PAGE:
European Union Fails To Match U.S. Pledge of $1B to Global Fund, Affirms Commitment To Fighting HIV/AIDS
European Union leaders on Friday at a summit in Greece were unable to agree on pledging about $1 billion to the Global Fund to Fight AIDS, Tuberculosis and Malaria that would have matched a U.S. pledge and instead "merely" reaffirmed their commitment to fighting HIV/AIDS, the New York Times reports (Bruni, New York Times, 6/21). The final text of the statement did not include the amount the European Union would pledge in fiscal year 2004, despite a draft conclusion stating that Europe would contribute "up to" one billion euros ($1.17 billion) to the fund next year. Instead, the statement said, "The European Council reaffirms its commitment to combating HIV/AIDS. It calls upon each member state and the [European] Commission to make a substantial contribution on a long-term basis, to the financing of the fund." The final amount will be discussed at the upcoming Global Fund supporters' meeting scheduled for July 16 in Paris, according to Reuters. British Foreign Secretary Jack Straw said that some E.U. members, "Germany and the Netherlands in particular, ... had reservations about using the 'up to' phrase in advance of the donors' meeting."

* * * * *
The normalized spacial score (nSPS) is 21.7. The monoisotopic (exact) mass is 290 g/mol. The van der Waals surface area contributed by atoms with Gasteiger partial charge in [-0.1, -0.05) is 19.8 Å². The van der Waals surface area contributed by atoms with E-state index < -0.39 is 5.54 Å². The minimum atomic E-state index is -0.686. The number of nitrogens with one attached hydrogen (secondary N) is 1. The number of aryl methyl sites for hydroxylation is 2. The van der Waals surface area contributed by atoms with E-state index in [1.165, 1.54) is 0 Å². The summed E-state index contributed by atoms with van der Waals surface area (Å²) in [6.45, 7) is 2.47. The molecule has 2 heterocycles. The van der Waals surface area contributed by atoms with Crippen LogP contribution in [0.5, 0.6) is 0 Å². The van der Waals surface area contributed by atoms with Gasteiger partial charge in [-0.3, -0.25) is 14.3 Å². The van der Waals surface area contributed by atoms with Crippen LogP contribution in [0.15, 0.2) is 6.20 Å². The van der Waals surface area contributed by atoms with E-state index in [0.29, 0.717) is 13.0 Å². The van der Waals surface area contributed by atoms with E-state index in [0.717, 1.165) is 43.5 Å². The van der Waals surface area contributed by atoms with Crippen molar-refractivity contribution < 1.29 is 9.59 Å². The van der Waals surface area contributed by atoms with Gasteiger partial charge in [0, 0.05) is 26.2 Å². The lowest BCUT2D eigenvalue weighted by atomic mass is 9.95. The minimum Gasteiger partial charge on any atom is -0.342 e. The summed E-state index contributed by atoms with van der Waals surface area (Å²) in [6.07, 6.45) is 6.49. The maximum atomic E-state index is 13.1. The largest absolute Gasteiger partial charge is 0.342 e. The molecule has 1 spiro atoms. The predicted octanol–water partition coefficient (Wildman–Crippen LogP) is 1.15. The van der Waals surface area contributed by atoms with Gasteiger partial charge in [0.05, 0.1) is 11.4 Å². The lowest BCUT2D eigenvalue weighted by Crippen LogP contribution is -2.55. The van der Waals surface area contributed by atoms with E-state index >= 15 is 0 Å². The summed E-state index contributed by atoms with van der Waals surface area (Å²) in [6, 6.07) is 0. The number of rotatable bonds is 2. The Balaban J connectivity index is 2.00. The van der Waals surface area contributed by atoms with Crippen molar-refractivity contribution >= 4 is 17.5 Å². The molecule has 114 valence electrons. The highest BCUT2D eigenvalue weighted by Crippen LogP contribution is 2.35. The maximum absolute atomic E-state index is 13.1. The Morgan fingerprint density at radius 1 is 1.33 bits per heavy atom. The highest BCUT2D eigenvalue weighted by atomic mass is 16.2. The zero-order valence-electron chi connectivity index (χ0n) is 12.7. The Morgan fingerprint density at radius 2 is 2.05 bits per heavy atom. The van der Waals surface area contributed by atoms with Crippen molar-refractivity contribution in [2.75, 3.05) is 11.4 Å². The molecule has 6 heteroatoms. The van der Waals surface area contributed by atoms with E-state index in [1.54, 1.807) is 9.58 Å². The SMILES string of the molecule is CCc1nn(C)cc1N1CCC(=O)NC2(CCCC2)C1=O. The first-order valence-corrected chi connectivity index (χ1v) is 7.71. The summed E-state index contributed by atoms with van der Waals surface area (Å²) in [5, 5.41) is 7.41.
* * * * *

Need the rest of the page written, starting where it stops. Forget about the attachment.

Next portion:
The specific language in the final statement was omitted despite a push from "E.U. heavyweights" Britain and France, Reuters reports (Grohmann, Reuters, 6/21). British Prime Minister Tony Blair and French President Jacques Chirac on June 16 in a joint letter to Greek Prime Minister Costas Simitis, whose country hosted the summit, called on E.U. member nations to contribute $1 billion a year to the fund. Last month, President Bush signed into law a global AIDS bill (HR 1298) that authorizes $3 billion a year for five years to international HIV/AIDS programs, with up to $1 billion in FY 2004 going to the Global Fund. However, the amount of funding actually appropriated may be less than $1 billion and is contingent upon the contributions of other countries. Under the measure, the United States can contribute up to $1 billion to the fund only if that amount totals no more than one-third of the fund's total contributions. Therefore, in order for the total $1 billion to be appropriated, other nations must contribute more money (Kaiser Daily HIV/AIDS Report, 6/20). "Between now and July 16, we hope Blair and Chirac will convince the other countries of the need to contribute at least one billion euros to the Global Fund," Lucy Matthew, the European director of DATA, an aid organization founded by Irish rock star Bono to promote debt relief, aid and trade in Africa, said (Reuters, 6/21).